I insisted on Genl. Steele’s removal as soon as I arrived here last November, a few weeks since Rev. Robinson from the Chickasaw Nation came on with Sundry petitions, praying that Cooper be promoted and placed in command of the Indian Territory.18 He said he represented the wishes and sentiment of all the Indians, Cherokees as well as Choctaws, and that it was the opinion of your best friends that you were incompetent to command a brigade, and hardly able to command a regiment.19 These friends of yours I ascertained to be Judge Keys, Judge Taylor, Mackey, Drew, Parks, Bob and other warm friends; Robinson I found to be a simple fellow he goes home under the impression that he accomplished much, when in reality he did nothing. I told the President that while I did not think Cooper the best General we could select for the command of our Dept. we infinitely preferred him to Steele. And I was assured Steele should be removed long before Robinson arrived. My plan which I have submitted to the President is to place Price in command of the Dept. of Mo. and the Indian Country, give him all the Mo. Infantry skeleton regts., let Cooper command the brigade of white troops and organize the Indians into three small brigades to be commanded by citizens of the several Nations. The President told me he was much pleased with my scheme, and has written to Kirby Smith about it; if Price will accept, I think there is little doubt but he will be assigned to that command, in spite of Robinson’s threats that, if Cooper is not made the commander in chief all the Indians will de-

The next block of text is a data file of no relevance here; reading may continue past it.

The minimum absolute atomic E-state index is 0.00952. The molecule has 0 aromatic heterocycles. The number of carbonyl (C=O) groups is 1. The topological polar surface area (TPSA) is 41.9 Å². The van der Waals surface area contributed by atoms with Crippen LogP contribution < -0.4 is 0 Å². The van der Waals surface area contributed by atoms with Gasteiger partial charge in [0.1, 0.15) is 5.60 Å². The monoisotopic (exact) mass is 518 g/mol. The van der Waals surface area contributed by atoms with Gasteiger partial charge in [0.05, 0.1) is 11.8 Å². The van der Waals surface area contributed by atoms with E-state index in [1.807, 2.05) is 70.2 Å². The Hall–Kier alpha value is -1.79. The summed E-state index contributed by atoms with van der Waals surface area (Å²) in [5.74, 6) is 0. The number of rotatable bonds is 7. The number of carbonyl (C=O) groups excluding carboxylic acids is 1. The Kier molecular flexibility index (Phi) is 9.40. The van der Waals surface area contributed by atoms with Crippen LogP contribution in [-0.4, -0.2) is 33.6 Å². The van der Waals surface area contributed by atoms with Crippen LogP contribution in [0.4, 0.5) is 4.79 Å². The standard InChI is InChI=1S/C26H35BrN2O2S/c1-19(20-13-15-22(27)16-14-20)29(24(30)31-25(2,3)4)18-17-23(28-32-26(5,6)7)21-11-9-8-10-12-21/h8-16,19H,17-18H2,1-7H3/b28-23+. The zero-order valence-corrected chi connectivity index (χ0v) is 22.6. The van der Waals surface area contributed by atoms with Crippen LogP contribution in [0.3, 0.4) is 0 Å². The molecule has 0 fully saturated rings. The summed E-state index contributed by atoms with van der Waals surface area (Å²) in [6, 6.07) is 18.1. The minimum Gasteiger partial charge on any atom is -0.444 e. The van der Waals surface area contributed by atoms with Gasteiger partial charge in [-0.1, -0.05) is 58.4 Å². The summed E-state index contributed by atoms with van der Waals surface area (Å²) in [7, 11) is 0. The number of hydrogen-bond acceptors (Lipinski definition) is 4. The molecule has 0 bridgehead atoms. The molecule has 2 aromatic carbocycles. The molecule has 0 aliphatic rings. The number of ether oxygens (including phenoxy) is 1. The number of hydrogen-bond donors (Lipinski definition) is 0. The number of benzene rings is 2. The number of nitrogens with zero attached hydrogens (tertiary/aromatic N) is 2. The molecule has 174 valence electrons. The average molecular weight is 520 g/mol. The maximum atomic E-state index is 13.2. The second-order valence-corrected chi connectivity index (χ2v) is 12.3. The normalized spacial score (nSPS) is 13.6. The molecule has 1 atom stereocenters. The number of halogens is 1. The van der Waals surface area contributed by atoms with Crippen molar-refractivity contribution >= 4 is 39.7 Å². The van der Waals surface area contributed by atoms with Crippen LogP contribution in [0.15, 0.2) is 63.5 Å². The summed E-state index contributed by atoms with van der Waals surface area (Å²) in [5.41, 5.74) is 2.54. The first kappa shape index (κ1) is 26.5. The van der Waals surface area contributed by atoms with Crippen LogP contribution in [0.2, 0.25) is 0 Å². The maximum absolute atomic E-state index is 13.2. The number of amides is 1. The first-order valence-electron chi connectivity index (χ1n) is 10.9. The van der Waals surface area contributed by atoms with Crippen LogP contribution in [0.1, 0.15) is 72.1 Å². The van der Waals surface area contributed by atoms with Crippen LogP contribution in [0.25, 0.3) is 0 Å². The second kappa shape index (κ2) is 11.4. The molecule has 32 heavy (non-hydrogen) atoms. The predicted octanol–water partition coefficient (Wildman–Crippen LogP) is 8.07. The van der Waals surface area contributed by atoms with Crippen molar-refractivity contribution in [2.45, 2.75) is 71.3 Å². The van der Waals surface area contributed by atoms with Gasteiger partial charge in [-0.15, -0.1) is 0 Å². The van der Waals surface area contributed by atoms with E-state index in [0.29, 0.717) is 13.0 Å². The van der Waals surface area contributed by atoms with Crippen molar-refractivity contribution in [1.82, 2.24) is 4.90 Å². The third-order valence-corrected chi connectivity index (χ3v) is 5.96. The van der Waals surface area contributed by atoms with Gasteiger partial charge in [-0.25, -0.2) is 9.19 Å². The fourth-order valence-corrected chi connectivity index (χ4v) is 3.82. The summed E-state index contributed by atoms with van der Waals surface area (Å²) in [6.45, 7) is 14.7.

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sert the cause. Judge Dick Fields is here he has not told me his business, perhaps he has a delicacy in telling me he is the bearer of dispatches from a secret caucus which affected to represent the Cherokee people, recommending Cooper for Major Genl. and declaring that I had lost the confidence of the Cherokee people, which they would testify to by electing another delegate, bah! I can laugh at all such plots. I will be with you in May or June by that time I shall have done all for our country, that I am able to do here. I shall succeed in collecting from the State of Va. $13500, which I will carry with me to our commissioners. Everything is extravagantly high here. My board costs me $300 per month, while I get $230 pay, so you see I am not making a pile being congressman, board at the principal hotels $20 per day. The Sec. of War has decided that Crawford and Vore must elect which position they will hold, Q. M. or Agent, and that they cannot hold both.20